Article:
The literary community has been waiting for a follow-up to the Towles’ debut bestseller Rules of Civility. Dare I say, his second outing is even better.
Count Alexander Ilyich Rostov finds himself in an awkward time to be aristocracy. The Bolshevik revolution has dismantled the Russian monarchy and finds anything from the old culture dangerous and distasteful. Rostov is placed under house arrest within the famed Hotel Metropol, situated on a bright corner in Theatre Square.
The new regime not only limits his world to the hotel, the dispossess him of his comfortable suite and confine him to a small storage room near the belfry. Laden with only a few books, a couple of pieces of furniture and a couple of suits, the Count becomes a sort of friendly phantom of the hotel.
Within the storied walls of the Metropol, the Count still manages to live an interesting life. The guests and the staff become his family and friends. Anna, the silent film star; Nina, the seven-year old living there for the summer; Emile, the brilliant chef; Andrey the unflappable maitre ‘d; Marina, the seamstress; and Mishka, his literary friend.
But as the Count was about to open the door to his rooms, on the back of his neck he felt a breath of air that was distinctly reminiscent of a summer breeze. Turning to his left, the Count stood motionless. There it was again, coming from the other end of the floor…
Intrigued, the Count walked down the hall only to find that all the doors were tightly shut. At the hallway’s end, there seemed to be something but a confusion of pipes and flues. But in the farthest corner, in the shadow of the largest pipe, he discovered a wall-mounted ladder that led to a hatch in the roof — which someone had left open. Putting on his shoes, the Count quietly climbed up the ladder and out into the night.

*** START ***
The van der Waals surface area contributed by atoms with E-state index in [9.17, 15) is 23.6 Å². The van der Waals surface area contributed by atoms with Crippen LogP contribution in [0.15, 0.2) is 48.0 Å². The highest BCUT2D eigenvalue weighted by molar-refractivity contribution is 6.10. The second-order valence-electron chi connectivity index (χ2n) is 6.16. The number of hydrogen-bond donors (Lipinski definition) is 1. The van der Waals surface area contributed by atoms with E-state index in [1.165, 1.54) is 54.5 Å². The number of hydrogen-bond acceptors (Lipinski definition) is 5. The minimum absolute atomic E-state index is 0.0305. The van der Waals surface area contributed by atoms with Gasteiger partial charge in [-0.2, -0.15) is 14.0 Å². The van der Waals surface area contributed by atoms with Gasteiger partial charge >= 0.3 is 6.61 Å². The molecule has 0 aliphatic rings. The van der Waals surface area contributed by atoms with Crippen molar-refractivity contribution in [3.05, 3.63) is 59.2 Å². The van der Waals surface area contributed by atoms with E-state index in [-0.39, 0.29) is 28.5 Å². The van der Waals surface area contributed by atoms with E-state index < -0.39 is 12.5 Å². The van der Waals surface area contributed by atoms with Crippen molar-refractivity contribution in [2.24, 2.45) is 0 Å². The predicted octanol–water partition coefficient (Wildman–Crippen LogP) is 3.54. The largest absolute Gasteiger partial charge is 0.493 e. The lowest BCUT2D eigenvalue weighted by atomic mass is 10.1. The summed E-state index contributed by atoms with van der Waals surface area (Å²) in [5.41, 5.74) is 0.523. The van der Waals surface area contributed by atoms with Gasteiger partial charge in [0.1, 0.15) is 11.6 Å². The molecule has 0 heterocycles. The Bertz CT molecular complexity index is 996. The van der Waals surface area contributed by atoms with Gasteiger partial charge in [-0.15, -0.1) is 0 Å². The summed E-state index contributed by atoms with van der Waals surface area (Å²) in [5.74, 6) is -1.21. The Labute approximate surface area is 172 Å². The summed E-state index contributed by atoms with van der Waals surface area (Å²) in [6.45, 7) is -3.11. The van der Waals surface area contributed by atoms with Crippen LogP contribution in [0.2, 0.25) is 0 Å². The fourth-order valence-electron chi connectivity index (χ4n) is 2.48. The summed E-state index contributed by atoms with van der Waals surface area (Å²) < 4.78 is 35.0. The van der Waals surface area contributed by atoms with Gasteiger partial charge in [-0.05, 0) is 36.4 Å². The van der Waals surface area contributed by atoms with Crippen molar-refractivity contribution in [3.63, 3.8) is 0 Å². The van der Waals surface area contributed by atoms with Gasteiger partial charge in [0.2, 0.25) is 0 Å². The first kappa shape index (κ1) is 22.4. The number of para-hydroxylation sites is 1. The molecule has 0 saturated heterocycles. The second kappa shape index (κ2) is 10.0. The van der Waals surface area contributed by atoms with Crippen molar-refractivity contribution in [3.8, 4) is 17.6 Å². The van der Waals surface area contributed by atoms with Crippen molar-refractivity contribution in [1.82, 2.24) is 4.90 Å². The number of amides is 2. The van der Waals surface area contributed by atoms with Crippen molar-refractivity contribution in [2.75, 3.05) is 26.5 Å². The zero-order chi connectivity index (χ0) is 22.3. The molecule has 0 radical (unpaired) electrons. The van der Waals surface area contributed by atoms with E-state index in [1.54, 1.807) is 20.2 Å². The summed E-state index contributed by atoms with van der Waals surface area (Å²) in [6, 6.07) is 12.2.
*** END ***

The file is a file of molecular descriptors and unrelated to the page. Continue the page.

The summer breeze that beckoned the Count now wrapped him in its full embrace. .. Before him lay the ancient city of Moscow, which, after waiting patiently for two hundred years, was once again the seat of Russian governance. Despite the hour, the Kremlin shimmered with electric light from every window, as if its newest denizens were still too drunk with power to sleep. ~Pg. 124-5
Yes, I know it’s a long quote. It’s part of the enchantment that is Towles’ writing. One thought flows so effortlessly into the next that you don’t know when to stop — nor do you want to.
Towles approaches the story with delicacy and circumspection befitting a Count. His character finds joy in simplicity and philosophy in the smallest moments. The book traces his 30 years within the hotel. From his gilded cage, he sees the rise of the concept of comrade and the disintegration of the Communist ideal.
And for a movement that is represented by a hammer and concrete industrialist architecture, Towles manages to sculpt a light, heartening story. A Gentleman in Moscow is a perfectly exquisite novel, a delightful pavlova with a constitution that is neither ponderous nor flimsy.
Many thanks to Viking for the review copy.
Hardcover: 480 pages
Publisher: Viking (September 6, 2016)
Product Dimensions: 6 x 1.2 x 9 inches